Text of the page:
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Government ‘driver friendly’ policy changes to hit local transport plans

Peter Stonham
05 October 2023
 

A wide-ranging set of policy measures impacting on local transport options has been announced by the Government as part of its attempt to appeal to motorists in the run up to the General Election, but with significant implications for those involved in more general local transport planning and management.

The policy paper, A Plan for Drivers, was published on the first day of the Conservative Party conference. As well as expressing support for the interests and rights of car users, it sets out detailed new approaches on a range of subjects, including local traffic management, parking and moving traffic enforcement and penalties, the basis on which local authorities use CCTV and ANPR to monitor vehicle movements, and how parking restrictions are handled. It also covers road closures, streetworks, traffic signals, bus lanes, road safety, clamping down on inconsiderate drivers and supporting the transition to zero emission vehicles.

The 25-page document provides the Government position on all these matters and promises revised guidance and regulations on a number of them, including the results of the review of the Low Traffic Neighbourhoods, already announced recently by prime minister Rishi Sunak, and further guidance on the use of 20mph speed restrictions. It rules out the general adoption of such limits for urban areas as implemented in Wales.

The Government is also threatening to stop the camera enforcement School Streets and moving traffic offences by no longer allowing councils to access DVLA data.

There is speculation that this new document and its implementation will overshadow delivery of the long- awaited new Local Transport Plan guidance, as many of the commitments in it would have implications for measures that the local transport authorities, responsible for LTPs, would otherwise have been expecting to pursue.

The background to the new policy paper was given in his party conference speech by Transport Secretary Mark Harper, who left any mention of a decision on the northern route of HS2, to the Prime Minister himself (see this page).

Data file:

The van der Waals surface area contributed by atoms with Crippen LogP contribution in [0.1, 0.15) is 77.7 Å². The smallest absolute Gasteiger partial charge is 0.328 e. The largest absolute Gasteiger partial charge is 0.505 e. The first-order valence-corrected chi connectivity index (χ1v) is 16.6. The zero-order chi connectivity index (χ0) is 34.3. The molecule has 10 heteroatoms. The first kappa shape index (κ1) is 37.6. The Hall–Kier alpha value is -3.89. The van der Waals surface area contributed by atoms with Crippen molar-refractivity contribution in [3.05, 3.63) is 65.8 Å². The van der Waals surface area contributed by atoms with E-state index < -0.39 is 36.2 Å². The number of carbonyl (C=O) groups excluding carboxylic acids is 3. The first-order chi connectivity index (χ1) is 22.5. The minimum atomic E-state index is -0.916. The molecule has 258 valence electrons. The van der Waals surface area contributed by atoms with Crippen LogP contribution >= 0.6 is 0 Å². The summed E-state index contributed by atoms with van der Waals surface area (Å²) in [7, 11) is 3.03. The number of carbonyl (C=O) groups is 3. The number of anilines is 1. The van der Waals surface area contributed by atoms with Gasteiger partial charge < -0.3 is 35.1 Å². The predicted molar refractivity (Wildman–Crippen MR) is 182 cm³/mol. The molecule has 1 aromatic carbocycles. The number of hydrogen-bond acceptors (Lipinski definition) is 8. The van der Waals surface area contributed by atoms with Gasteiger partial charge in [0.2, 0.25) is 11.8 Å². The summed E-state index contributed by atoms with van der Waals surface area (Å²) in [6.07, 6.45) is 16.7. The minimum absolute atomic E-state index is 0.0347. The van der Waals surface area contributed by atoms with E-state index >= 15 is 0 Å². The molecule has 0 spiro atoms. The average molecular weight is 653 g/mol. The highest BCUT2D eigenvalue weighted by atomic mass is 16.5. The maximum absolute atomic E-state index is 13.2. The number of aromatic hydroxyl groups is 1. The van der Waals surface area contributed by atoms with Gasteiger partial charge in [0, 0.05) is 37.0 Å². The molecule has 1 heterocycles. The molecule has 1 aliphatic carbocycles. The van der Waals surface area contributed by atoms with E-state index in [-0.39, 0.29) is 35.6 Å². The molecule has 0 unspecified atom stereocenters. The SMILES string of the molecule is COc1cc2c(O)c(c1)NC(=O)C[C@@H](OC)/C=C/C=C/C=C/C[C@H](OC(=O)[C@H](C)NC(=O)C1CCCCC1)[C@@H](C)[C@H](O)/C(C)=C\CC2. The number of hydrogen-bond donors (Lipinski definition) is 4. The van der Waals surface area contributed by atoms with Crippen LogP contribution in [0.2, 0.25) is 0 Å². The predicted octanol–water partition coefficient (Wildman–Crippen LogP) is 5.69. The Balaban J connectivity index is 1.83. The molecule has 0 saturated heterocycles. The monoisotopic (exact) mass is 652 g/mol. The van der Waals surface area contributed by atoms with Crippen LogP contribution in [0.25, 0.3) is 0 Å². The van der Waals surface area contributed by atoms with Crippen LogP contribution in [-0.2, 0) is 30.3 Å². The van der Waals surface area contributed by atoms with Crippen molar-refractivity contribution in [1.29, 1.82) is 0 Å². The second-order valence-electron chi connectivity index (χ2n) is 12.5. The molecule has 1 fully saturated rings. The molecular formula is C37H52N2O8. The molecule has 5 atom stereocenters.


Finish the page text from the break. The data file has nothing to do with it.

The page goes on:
But Harper was keen to stress the Government’s commitment to buses and public transport more generally, as well as its support for motorists, as does the policy paper, along with voicing support to walking and cycling. Harper said the Government’s position was to offer people a choice and not force them to travel in a certain way. He attacked what he called the “metropolitan bubble”, who see owning a car as immoral. He claimed a Labour Government would make cars harder and more costly to use, and that the Welsh Labour Government had indicated its approach by its “ideological ban on road building”, as well as the blanket 20mph urban speed limit.

The commitments made in A Plan for Drivers appear to be a mix of directly motoring-related policy measures, but including others with more general traffic management and transport policy implications. If followed through, they look set to lead to a number of new advice and guidance notes to local authorities over the coming months.

On Low Traffic Neighbourhoods, councils would be told to “properly listen to what people say”, said the transport secretary, and to stop “over zealous use of traffic management”, and “misuse of 15-minute cities” and associated CCTV enforcement.

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